|LA||79||61||-||Kershaw takes loss in return.|
|GIANTS||75||65||4||Bats seem to be coming alive.|
|GIANTS||75||65||-||Must win this Arizona series.|
|New York||75||66||-||Gained 3 games in last 10.|
|St Louis||74||66||.5||Not going away anytime soon.|
Giants defeated Arizona, 7-6, in twelve innings.
LA lost at Miami, 4-1.
New York won their sixth straight, 6-4 over Atlanta, while St Louis defeated Milwaukee 4-3.
Giants continue at Arizona; Johnny Cueto, going for his 15th win, against Archie Bradley. Cueto has made four starts against the 'Snakes this year, winning two and losing two. Bradley is 0-2 against the Giants. 8 PM EDT.
LA sends Rick Hill, who's been outstanding, to face the Marlins tonight at Miami.
New York's at Atlanta with St Louis at home against Milwaukee. All evening starts.
Last Night's Game
The best and worst of the 2016 San Francisco Giants were on display last night. The worst? That's easy-- Santiago Casilla blowing yet another save, this time in the tenth after the Giants had hustled home the leading run on a wild pitch. Once again it was one pitch, this time to Jake Lamb, and boom, tie ballgame. Basta! Turning to the good, we see Hunter Pance, 4-for-5 with four runs scored (including that wild pitch in the tenth), Brandon Belt on base five times with two hits and three walks, and two runs scored including the winner, Joe Panik and Eduardo Nunez combining for four hits and three RBI. These four led the Giants' rally to tie it through six after Madison Bumgarner had served up two two-run homers early and fallen behind 4-1. The capper was Angel Pagan belting a home run in the seventh for a brief 5-4 lead. It got ugly again quick when Denard Span dropped a fly ball that let a run score, but prettied up seconds later when a perfect relay from Brandon Crawford to Buster Posey nailed the trailing runner at the plate, That carried it into the tenth. In the twelfth, Belt's third walk and Panik's second hit were followed by, once again, Kelby Tomlinson coming through with a clutch pinch hit for the Giants' third lead of the game. And not to be overlooked on either side of Casilla's latest fiasco were four strong innings of relief from Sergio Romo, Hunter Strickland, Joe Nathan (who got the win) and Cory Gearrin, who got the save. After getting the first out in the twelfth, Gearrin went to left field, which allowed Javier Lopez to face Lamb. Lopez walked him, but Gearrin returned to the mound and managed a most difficult save, which included a stolen base and intentional walk, and ended in controversy when Wellington Castro was tossed for arguing strike three. The game was well past five hours by that point, and few outside the state of Arizona could blame the umpire. Seconds later, it ended quietly with a routine groundout. Whew!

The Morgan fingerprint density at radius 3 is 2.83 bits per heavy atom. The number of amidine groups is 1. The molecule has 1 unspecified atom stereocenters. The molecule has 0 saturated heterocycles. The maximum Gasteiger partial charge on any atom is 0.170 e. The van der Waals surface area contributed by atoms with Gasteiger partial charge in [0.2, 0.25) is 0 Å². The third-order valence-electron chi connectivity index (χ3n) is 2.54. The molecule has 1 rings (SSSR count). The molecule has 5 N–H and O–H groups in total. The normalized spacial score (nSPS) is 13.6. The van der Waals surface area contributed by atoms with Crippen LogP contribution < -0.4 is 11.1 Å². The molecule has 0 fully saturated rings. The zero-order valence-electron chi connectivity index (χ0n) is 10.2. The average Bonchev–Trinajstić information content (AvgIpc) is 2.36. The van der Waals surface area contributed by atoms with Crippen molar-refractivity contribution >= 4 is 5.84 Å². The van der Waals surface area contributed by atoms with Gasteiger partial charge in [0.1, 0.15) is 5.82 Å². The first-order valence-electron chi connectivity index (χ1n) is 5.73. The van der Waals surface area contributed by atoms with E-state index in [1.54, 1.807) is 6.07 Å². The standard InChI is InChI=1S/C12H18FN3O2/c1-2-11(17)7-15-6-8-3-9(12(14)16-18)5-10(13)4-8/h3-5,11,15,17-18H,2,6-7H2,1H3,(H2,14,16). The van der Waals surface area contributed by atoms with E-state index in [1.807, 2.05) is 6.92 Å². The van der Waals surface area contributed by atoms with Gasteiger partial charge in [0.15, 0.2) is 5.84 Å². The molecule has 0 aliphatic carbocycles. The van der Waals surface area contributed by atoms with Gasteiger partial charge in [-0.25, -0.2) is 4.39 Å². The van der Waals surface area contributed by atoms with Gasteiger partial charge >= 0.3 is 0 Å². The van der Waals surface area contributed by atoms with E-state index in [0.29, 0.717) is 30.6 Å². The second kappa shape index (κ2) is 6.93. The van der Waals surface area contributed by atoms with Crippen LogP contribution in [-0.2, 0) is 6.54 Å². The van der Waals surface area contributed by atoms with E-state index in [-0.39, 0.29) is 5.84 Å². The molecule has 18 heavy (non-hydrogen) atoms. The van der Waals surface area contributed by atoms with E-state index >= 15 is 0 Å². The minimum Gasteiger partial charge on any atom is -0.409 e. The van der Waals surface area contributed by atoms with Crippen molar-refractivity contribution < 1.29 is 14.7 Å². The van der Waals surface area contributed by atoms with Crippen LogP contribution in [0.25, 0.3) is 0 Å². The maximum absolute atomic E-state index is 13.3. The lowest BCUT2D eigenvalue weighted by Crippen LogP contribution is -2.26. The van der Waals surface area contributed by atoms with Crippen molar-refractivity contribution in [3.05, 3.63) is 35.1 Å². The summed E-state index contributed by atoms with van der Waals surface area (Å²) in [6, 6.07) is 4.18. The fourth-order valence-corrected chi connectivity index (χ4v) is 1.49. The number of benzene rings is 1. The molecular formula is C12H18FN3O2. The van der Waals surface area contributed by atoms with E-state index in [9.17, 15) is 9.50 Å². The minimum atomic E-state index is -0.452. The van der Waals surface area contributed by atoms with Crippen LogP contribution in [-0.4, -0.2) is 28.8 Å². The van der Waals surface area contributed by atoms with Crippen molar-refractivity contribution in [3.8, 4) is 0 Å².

Casilla's blown save last night was his eighth of the season. "Waitaminute," the sharp-eyed reader says, "he had seven before that fiasco in Colorado the other night. Can't these guys count?" Oh, they can count all right, but it's clear that whoever makes up the "Blown Save" and "Hold" statistics just can't figure.
If you review the box score for that Colorado nightmare, there you will see Casilla credited with a "Hold," and no blown save in sight. No joke.
Casilla was charged with two runs on the evening, which cost the Giants the lead and ultimately the game. Going into the ninth with a two-run lead, he failed completely, allowing one run on a homer and putting the tying run on base, which later scored. He is charged with both runs! And yet, he gets a "Hold," evidently because the runs scored after he left the game, and is protected from a "Blown Save," evidently for the same reason.
No sane person who knows baseball can look at Casilla's performance that night and conclude he did his job. To let him escape the penalty of a "blown save" is wrong: the tying run is charged to him! And crediting him with a "Hold" is flat-out insane: he "held" nothing! He blew the lead and, ultimately, the game! That the runs happened to score after he was yanked for utter ineffectiveness by one of the most patient and loyal managers in baseball is irrelevant. That he got one man out while giving the Rockies the means to tie it deserves no reward. That the "Hold" is not an official statistic is a blessing under these conditions, but it grieves us that a player's agent can take this nonsense to arbitration or contract negotiation and squeeze money (generated by ticket sales) out of failure.
Rewrite the rule. We showed you how in an earlier post. Rewrite the blown-save rule as well, so that it makes sense. Like it or not, baseball is a game defined by statistics. When those statistics are twisted to mean the opposite of what they should mean, they become not meaningless, but treacherous. They lie.